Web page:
TELECOM Digest OnLine - Sorted: AOL Employee Found Guilty, Send to Prison in Spam Case

AOL Employee Found Guilty, Send to Prison in Spam Case

Christine Kearney (
Wed, 17 Aug 2005 23:28:54 -0500

By Christine Kearney

An America Online employee was sentenced to 15 months in prison on
Wednesday for stealing 92 million e-mail screen names from the
Internet company and selling them to a spammer.

Jason Smathers, 25, pleaded guilty in February in federal court in
Manhattan to charges including conspiracy and interstate trafficking
of stolen property. He was paid $28,000 by an Internet marketer for
the names, which were taken from AOL's database of 30 million
subscribers at the time.

Other defendants in spam cases have received tougher sentences. Last
year, a New York state man known as the "Buffalo Spammer" was
sentenced to 3-1/2 to 7 years in prison for violating state forgery
and identity-theft laws.

Smathers has been cooperating with the government and appeared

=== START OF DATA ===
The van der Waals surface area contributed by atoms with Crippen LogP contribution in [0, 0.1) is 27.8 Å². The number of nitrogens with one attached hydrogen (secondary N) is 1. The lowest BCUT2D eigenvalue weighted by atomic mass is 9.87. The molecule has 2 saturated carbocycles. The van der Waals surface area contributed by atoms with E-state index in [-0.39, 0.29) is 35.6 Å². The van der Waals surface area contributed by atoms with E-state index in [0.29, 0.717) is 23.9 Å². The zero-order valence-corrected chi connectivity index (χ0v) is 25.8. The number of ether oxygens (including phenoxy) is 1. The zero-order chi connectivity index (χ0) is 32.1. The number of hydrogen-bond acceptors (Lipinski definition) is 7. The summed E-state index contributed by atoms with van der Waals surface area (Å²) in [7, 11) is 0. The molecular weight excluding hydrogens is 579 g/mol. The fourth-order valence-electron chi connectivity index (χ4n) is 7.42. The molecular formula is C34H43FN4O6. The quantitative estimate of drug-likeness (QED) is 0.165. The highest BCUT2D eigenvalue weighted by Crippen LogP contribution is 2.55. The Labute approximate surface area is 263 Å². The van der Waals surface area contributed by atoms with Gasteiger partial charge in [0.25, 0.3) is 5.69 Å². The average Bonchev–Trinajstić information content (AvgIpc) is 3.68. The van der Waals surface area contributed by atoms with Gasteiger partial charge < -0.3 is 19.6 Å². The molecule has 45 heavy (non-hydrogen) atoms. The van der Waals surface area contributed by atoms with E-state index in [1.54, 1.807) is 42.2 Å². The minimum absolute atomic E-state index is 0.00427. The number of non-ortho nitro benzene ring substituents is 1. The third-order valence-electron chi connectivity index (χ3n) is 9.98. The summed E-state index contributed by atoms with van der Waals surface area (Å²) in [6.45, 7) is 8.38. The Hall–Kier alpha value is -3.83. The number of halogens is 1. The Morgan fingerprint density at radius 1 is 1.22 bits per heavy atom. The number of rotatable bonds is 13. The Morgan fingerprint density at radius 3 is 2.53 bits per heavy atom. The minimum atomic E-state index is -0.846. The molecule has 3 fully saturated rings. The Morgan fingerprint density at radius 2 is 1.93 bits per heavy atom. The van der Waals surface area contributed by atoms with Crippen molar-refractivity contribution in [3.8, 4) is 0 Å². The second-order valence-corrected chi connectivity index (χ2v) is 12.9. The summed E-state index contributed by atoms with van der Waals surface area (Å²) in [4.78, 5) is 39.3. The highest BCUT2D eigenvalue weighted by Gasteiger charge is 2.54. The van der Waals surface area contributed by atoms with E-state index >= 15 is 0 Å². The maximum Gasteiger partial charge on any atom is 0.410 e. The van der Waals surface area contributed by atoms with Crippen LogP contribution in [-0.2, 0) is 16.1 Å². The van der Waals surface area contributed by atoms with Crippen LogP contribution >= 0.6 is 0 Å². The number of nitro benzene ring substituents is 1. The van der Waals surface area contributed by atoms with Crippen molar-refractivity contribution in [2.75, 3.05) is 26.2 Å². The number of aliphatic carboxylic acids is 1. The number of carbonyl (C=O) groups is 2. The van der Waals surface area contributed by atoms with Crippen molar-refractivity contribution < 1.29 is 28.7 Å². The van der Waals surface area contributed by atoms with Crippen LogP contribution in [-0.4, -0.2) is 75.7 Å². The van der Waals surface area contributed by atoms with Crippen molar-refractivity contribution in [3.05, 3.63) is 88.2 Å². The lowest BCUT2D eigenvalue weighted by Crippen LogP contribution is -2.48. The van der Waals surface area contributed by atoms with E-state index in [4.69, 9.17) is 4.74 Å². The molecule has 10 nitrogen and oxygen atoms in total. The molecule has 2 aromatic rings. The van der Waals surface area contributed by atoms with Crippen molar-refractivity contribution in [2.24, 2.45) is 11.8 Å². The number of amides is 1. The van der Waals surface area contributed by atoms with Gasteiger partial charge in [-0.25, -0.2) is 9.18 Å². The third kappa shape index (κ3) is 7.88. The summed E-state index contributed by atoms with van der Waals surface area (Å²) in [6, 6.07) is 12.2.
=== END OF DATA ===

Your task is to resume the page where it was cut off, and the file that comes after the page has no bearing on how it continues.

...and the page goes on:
sorrowful in court on Wednesday, surrounded by family members. He
faced up to 24 months in prison under federal guidelines.

"I know I have done something very wrong," he told U.S. District
Judge Alvin Hellerstein.

Prosecutors said AOL, a unit of Time Warner Inc., suffered an
estimated loss of $300,000 from employee time spent dealing with the
issue, as well as hardware and software expenses.

Hellerstein said that while AOL's loss estimate was hard to prove,
the offense was still serious.

"People use e-mail as a primary measure of communication these days,"
he said. "Companies need to preserve the integrity of the information
they have."

In stealing the e-mail names of AOL customers, Smathers created "the
sale of a line of products customers had no need for," the judge said.

In a letter to the judge, Smathers pleaded for leniency. He
described himself as "an outlaw" in the "new frontier" of cyberspace.

Prosecutor David Siegal said he found Smathers' letter "moving," but
told the judge that "the Internet is not lawless." He estimated that
AOL suffered a loss of 10 cents for every 1,000 spam e-mails sent to

The judge did not impose a fine. He gave AOL 10 days to prove its
financial loss before deciding on restitution, but suggested a figure
of $84,000.

Smathers will surrender to a United States Marshall in Pensacola, Florida
on September 19.

Copyright 2005 Reuters Limited.

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